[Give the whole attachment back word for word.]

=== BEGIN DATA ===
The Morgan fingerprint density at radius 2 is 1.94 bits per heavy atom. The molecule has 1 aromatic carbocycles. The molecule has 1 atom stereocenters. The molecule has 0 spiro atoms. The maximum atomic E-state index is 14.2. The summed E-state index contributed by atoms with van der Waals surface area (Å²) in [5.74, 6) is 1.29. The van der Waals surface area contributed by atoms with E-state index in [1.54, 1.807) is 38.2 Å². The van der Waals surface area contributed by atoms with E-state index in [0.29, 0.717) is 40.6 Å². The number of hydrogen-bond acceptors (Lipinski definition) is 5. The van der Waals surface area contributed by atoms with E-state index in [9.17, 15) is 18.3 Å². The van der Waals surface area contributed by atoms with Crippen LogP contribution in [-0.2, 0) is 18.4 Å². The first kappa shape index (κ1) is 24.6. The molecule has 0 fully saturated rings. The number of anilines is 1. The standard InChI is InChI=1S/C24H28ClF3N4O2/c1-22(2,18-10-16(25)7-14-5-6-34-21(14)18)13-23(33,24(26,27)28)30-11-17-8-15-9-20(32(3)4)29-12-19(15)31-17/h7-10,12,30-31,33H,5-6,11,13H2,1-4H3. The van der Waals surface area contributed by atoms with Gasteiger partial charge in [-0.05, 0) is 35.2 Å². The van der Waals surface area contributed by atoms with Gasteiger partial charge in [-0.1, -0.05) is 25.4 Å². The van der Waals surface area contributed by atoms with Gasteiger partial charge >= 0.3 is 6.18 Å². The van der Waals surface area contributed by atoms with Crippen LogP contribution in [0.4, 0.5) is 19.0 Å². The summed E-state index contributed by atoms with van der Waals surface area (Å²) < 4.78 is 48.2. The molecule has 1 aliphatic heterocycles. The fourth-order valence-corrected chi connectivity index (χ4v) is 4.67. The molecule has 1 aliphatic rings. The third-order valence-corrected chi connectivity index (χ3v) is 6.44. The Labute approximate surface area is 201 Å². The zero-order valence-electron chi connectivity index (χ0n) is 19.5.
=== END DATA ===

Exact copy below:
The Morgan fingerprint density at radius 2 is 1.94 bits per heavy atom. The molecule has 1 aromatic carbocycles. The molecule has 1 atom stereocenters. The molecule has 0 spiro atoms. The maximum atomic E-state index is 14.2. The summed E-state index contributed by atoms with van der Waals surface area (Å²) in [5.74, 6) is 1.29. The van der Waals surface area contributed by atoms with E-state index in [1.54, 1.807) is 38.2 Å². The van der Waals surface area contributed by atoms with E-state index in [0.29, 0.717) is 40.6 Å². The number of hydrogen-bond acceptors (Lipinski definition) is 5. The van der Waals surface area contributed by atoms with E-state index in [9.17, 15) is 18.3 Å². The van der Waals surface area contributed by atoms with Crippen LogP contribution in [-0.2, 0) is 18.4 Å². The first kappa shape index (κ1) is 24.6. The molecule has 0 fully saturated rings. The number of anilines is 1. The standard InChI is InChI=1S/C24H28ClF3N4O2/c1-22(2,18-10-16(25)7-14-5-6-34-21(14)18)13-23(33,24(26,27)28)30-11-17-8-15-9-20(32(3)4)29-12-19(15)31-17/h7-10,12,30-31,33H,5-6,11,13H2,1-4H3. The van der Waals surface area contributed by atoms with Gasteiger partial charge in [-0.05, 0) is 35.2 Å². The van der Waals surface area contributed by atoms with Gasteiger partial charge in [-0.1, -0.05) is 25.4 Å². The van der Waals surface area contributed by atoms with Gasteiger partial charge >= 0.3 is 6.18 Å². The van der Waals surface area contributed by atoms with Crippen LogP contribution in [0.4, 0.5) is 19.0 Å². The summed E-state index contributed by atoms with van der Waals surface area (Å²) < 4.78 is 48.2. The molecule has 1 aliphatic heterocycles. The fourth-order valence-corrected chi connectivity index (χ4v) is 4.67. The molecule has 1 aliphatic rings. The third-order valence-corrected chi connectivity index (χ3v) is 6.44. The Labute approximate surface area is 201 Å². The zero-order valence-electron chi connectivity index (χ0n) is 19.5.